How To Communicate With A Loved One In Rehab
July 27th, 2016 | By Brittany Meadows
Communication In Active Addiction
Let’s face it: When you have a loved one in active drug or alcohol addiction, communication isn’t easy. Talks that often start out with the best of intentions can end in arguments, yelling, cursing, passive-aggressive remarks, indifference, avoidance, depression, frustration, tears – sometimes even threats.
Despite the importance of communication in relationships and life, the ability to talk to each other is one of the first skills that can be lost to addiction. Communication turns into a vicious cycle where we feel powerless and confused, while our addicted loved ones feel isolated and ashamed. As we lose the ability to share feelings, emotions and concerns with one another, our relationships can often become quite damaged.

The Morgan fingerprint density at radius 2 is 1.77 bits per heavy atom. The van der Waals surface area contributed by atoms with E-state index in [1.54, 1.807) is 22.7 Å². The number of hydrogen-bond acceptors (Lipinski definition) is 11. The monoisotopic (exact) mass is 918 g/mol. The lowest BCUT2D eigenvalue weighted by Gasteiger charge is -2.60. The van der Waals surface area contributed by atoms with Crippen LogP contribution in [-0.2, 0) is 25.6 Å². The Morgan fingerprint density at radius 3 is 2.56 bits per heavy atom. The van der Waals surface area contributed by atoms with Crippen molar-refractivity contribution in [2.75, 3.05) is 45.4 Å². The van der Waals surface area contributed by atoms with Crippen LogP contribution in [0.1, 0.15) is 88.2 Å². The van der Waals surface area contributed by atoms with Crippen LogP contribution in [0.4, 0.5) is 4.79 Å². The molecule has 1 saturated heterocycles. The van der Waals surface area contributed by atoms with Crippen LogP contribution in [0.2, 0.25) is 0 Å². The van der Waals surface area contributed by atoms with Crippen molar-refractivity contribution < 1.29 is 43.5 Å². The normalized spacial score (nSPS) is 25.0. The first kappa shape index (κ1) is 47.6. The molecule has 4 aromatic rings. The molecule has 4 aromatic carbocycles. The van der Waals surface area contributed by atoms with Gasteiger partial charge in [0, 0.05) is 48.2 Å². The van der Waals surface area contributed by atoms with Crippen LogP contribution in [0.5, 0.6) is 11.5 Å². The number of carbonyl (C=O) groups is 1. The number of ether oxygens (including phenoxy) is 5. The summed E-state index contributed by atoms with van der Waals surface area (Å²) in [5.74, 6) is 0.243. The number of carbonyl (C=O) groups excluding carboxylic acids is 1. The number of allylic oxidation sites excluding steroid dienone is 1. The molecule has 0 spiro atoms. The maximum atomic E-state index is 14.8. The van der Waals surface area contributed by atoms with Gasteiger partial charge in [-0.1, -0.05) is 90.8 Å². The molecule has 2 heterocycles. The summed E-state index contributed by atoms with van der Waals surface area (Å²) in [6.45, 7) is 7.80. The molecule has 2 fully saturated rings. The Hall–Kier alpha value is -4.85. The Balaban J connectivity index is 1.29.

Communication In Rehab
When a loved one enters treatment for drug or alcohol treatment, effectively communicating with him or her can pose additional challenge. After all, it’s likely that you’ll be feeling a flood of conflicting emotions of your own:
- Great Relief: You may feel relief in knowing that your loved one is getting real help for his or her addiction.
- Anxiousness: Will your loved one actually learn coping skills and how to work through the addiction? Will he “get better”? Will she embrace a sober life?
- Anger: Your loved one has caused you and your family a lot of pain emotionally, mentally and financially.